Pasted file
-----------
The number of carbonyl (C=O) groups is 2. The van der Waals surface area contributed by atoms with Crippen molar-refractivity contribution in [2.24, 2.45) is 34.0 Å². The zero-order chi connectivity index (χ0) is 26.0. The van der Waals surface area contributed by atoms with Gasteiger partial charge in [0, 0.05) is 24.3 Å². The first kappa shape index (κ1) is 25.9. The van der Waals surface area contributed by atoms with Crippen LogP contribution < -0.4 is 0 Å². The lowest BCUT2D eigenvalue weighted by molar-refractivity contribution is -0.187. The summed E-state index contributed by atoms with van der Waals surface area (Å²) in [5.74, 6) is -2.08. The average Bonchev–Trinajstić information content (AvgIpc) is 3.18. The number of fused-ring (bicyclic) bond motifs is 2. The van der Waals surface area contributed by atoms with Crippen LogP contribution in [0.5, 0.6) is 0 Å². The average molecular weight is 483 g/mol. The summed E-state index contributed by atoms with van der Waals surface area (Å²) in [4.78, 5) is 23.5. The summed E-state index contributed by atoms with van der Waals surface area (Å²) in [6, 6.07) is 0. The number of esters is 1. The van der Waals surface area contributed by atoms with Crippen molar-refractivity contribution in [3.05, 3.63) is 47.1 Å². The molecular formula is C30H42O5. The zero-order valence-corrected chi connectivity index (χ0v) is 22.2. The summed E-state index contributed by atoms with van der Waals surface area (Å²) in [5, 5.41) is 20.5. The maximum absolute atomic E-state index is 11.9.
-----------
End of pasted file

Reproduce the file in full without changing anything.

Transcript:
The number of carbonyl (C=O) groups is 2. The van der Waals surface area contributed by atoms with Crippen molar-refractivity contribution in [2.24, 2.45) is 34.0 Å². The zero-order chi connectivity index (χ0) is 26.0. The van der Waals surface area contributed by atoms with Gasteiger partial charge in [0, 0.05) is 24.3 Å². The first kappa shape index (κ1) is 25.9. The van der Waals surface area contributed by atoms with Crippen LogP contribution < -0.4 is 0 Å². The lowest BCUT2D eigenvalue weighted by molar-refractivity contribution is -0.187. The summed E-state index contributed by atoms with van der Waals surface area (Å²) in [5.74, 6) is -2.08. The average Bonchev–Trinajstić information content (AvgIpc) is 3.18. The number of fused-ring (bicyclic) bond motifs is 2. The van der Waals surface area contributed by atoms with Crippen LogP contribution in [0.5, 0.6) is 0 Å². The average molecular weight is 483 g/mol. The summed E-state index contributed by atoms with van der Waals surface area (Å²) in [4.78, 5) is 23.5. The summed E-state index contributed by atoms with van der Waals surface area (Å²) in [6, 6.07) is 0. The number of esters is 1. The van der Waals surface area contributed by atoms with Crippen molar-refractivity contribution in [3.05, 3.63) is 47.1 Å². The molecular formula is C30H42O5. The zero-order valence-corrected chi connectivity index (χ0v) is 22.2. The summed E-state index contributed by atoms with van der Waals surface area (Å²) in [5, 5.41) is 20.5. The maximum absolute atomic E-state index is 11.9.